Middlemiss says a core problem at companies where ‘always-on’ has become the norm, is that staff can be too worried to speak up in case of potential repercussions. Some are concerned about being viewed as less hard-working. Others – especially during the pandemic – daren’t speak up due to a more “general insecurity about the future of the job or their organisation”.
“I was so scared of losing my job,” agrees Sykes. “The pandemic made that so much worse because the market was so volatile, particularly for people in marketing.”
Middlemiss’ advice for those working for companies without a clear strategy for how and when it’s appropriate to unplug is to “start modelling the behaviour that you think would be ideal to iterate towards”. For example, using public channels like Slack to over-communicate what you’re working on, when you’ll be available and when you’re planning to go offline. She accepts, however, that this may be easier said than done. “I do appreciate that if you're not in that [managerial] position, it's much harder to initiate it and be the changemaker,” she says.
One boss would call me at 5 a.m. and I would be expected to answer – Angelica Sykes
If shifting your own communication style doesn’t help the situation, Vogel advises discussing your concerns directly with other colleagues and identifying whether there are common concerns that you can share with your manager as a group. “When we come together, that’s when we can make a change,” she argues. In 2021, “most people know” that unrested, stressed employees aren’t likely to perform at their best, she argues, but it might be worth reminding bosses of the evidence. That said, the Swedish career coach acknowledges that these kinds of open conversations might go down better in countries like hers, which have a long history of celebrating balance, than in parts of Asia or the US which have “a longer way to go” when it comes to embracing boundaries and flexible working.
How we think about work
While external factors like technologies, managers, business culture and even national norms clearly have a major impact, experts agree that the way we approach boundaries also has a lot to do with how we think and act as individuals.
Alivia Rose at the UK Council of Psychotherapy says some of us simply feel more guilty than others about logging off and embracing our free time. That can make it harder to ignore notifications or postpone tasks, even if we know they’re not urgent, like I did when I spent that Saturday morning messaging a colleague.
“People just immediately ‘become’ guilty and then act on it,” says Rose. “But the key is to start bringing some awareness to the situation.” She advises asking ourselves why we’re feeling guilty in that moment and who exactly is pushing us to react. “We tend to find out there isn’t anybody doing it, that is our own quite pushy boss that we have inside ourselves saying ‘work, work, work’ endlessly, and we have to interrupt that by questioning ourselves, how rational is this?”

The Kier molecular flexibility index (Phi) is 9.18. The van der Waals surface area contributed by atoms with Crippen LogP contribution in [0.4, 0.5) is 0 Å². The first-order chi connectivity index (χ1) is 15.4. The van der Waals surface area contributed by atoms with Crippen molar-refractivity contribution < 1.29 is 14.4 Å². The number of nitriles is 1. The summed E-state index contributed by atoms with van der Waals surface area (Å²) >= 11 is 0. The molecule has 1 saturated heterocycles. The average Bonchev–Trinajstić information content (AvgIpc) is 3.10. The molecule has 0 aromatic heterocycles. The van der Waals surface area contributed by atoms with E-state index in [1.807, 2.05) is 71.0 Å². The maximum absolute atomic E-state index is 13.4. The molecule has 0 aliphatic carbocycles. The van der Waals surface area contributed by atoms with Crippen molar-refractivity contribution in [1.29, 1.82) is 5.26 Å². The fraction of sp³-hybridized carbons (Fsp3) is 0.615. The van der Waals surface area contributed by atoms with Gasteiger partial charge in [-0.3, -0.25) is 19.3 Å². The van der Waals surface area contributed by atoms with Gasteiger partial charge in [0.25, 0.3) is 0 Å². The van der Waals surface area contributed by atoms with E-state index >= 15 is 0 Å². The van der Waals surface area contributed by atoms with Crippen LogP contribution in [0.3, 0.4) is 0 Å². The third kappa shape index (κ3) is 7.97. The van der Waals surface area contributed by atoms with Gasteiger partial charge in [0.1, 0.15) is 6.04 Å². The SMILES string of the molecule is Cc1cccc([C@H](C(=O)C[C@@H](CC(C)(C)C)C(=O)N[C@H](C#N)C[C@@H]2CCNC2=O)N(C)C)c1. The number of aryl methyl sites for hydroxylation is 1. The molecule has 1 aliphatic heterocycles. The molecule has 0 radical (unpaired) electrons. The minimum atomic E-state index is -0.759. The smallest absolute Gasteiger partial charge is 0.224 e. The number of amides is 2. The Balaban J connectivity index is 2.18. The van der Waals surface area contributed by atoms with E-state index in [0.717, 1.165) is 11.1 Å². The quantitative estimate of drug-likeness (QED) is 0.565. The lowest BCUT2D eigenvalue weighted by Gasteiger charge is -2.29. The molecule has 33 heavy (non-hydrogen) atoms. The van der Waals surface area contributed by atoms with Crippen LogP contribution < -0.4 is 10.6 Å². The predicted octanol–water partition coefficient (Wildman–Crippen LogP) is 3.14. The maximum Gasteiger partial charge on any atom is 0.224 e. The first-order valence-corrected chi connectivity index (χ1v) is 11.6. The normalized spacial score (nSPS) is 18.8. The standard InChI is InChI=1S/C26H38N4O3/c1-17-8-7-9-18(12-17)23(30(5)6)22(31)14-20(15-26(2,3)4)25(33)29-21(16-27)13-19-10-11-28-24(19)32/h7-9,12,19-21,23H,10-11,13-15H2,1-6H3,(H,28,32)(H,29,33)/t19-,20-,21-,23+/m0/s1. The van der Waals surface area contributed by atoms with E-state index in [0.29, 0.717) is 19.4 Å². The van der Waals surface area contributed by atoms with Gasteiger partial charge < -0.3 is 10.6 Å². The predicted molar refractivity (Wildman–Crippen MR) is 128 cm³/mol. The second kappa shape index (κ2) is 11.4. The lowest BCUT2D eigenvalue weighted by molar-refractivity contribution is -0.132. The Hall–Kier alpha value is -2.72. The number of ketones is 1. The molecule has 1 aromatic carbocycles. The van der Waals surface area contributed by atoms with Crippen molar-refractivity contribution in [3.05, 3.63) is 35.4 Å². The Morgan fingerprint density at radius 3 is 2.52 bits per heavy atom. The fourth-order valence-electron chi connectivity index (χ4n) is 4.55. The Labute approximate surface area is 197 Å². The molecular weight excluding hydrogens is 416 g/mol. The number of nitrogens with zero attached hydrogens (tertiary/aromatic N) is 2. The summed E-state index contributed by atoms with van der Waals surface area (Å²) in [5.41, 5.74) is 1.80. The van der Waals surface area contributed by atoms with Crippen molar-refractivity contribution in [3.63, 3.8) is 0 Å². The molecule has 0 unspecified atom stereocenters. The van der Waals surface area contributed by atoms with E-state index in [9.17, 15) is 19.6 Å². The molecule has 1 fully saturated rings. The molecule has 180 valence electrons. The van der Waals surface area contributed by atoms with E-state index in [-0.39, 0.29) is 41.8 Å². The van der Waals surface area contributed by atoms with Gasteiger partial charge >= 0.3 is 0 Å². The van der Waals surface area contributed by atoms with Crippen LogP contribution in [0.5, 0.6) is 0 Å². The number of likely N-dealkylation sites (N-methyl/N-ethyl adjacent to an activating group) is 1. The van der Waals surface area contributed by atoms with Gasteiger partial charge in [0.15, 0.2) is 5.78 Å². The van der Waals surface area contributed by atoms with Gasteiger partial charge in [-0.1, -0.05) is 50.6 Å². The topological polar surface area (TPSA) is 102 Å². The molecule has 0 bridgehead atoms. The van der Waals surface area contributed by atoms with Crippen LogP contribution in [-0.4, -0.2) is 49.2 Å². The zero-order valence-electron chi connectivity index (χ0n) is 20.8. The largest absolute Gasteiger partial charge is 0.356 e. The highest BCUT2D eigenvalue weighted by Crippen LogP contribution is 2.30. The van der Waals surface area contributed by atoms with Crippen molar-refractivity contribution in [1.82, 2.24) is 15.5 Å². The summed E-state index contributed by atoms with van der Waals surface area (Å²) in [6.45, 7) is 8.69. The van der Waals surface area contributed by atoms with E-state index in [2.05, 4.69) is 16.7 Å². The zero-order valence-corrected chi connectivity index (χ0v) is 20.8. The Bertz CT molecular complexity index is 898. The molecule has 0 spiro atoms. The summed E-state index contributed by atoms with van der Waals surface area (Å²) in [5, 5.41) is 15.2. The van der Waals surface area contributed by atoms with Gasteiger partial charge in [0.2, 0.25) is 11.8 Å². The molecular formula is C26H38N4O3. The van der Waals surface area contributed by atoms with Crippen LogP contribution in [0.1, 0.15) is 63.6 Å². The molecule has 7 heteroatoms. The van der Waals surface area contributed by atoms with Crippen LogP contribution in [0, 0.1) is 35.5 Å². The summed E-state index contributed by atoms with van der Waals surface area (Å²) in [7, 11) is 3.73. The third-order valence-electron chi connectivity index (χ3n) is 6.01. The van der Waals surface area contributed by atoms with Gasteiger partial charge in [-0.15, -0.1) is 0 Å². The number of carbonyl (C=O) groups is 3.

The next step, advises Vogel, is to “stay with the feeling of guilt without acting on it”. So, even if your colleagues have got used to you responding to messages late at night, “experiment and see what happens if you answer at nine o'clock next morning. In many cases, nothing will happen.”
Technology has played a major part in allowing our work lives to fuse with our personal lives (Credit: Getty Images)
Setting healthy boundaries is also strongly connected to how we value work, says Vogel. People who enjoy their jobs or see them as a core part of their identities can often be tempted to work harder and put in longer hours, and put less value on “rest, play, breaks, good sleep and exercise”.
During the pandemic, she says, some of us also ended up with a skewed balance because we lost other aspects of our lives that added meaning and value. “I hear a lot from coaching clients that they don't find a place to really ‘refill’ outside of work because they don’t see people in the same way as before,” she says. “It’s like ‘why am I going to close the computer?’, ‘what am I going to do?’ ‘I don’t feel like watching Netflix so, okay, I might as well work’.”
With mass vaccination programmes around the world now nudging many of us into a new normal and helping to bring back more options for how we spend our leisure time, her best advice is simply to keep reminding ourselves that creating – and enjoying – boundaries is good for us. “How (and what time) you re-charge and rest is very individual, the most important thing is that we get it in one way or another,” says Vogel. “It’s about allowing yourself to do that. To see that this is just as important as being productive.”
As for me, I still sometimes struggle to take a breath before responding to every work message. But I’ve asked my clients to help me, by sticking to emails instead of the online platforms I also use for private socialising. Truth be told, I’m still sometimes in a rush for my Saturday runs, but these days that’s usually down to lingering over my morning tea, rather than responding to pings from my colleagues.